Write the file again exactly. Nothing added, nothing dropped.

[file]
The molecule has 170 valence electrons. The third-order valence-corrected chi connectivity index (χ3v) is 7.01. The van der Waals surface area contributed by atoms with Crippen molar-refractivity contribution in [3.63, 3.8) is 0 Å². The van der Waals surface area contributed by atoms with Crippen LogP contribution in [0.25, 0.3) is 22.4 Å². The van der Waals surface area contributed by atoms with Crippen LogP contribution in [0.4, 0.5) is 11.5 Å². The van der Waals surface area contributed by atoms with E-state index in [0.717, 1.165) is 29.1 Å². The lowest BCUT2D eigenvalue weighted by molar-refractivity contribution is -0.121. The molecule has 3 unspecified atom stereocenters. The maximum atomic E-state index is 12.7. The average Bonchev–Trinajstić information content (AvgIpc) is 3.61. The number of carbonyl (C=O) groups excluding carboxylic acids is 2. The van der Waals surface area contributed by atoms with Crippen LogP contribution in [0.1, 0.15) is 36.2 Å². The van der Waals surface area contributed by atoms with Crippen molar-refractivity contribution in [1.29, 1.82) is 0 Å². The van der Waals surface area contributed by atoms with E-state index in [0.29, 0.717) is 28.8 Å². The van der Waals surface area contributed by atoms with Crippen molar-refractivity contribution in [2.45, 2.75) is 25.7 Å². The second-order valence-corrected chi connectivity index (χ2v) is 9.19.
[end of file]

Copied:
The molecule has 170 valence electrons. The third-order valence-corrected chi connectivity index (χ3v) is 7.01. The van der Waals surface area contributed by atoms with Crippen molar-refractivity contribution in [3.63, 3.8) is 0 Å². The van der Waals surface area contributed by atoms with Crippen LogP contribution in [0.25, 0.3) is 22.4 Å². The van der Waals surface area contributed by atoms with Crippen LogP contribution in [0.4, 0.5) is 11.5 Å². The van der Waals surface area contributed by atoms with E-state index in [0.717, 1.165) is 29.1 Å². The lowest BCUT2D eigenvalue weighted by molar-refractivity contribution is -0.121. The molecule has 3 unspecified atom stereocenters. The maximum atomic E-state index is 12.7. The average Bonchev–Trinajstić information content (AvgIpc) is 3.61. The number of carbonyl (C=O) groups excluding carboxylic acids is 2. The van der Waals surface area contributed by atoms with Crippen LogP contribution in [0.1, 0.15) is 36.2 Å². The van der Waals surface area contributed by atoms with Crippen molar-refractivity contribution in [1.29, 1.82) is 0 Å². The van der Waals surface area contributed by atoms with E-state index in [0.29, 0.717) is 28.8 Å². The van der Waals surface area contributed by atoms with Crippen molar-refractivity contribution in [2.45, 2.75) is 25.7 Å². The second-order valence-corrected chi connectivity index (χ2v) is 9.19.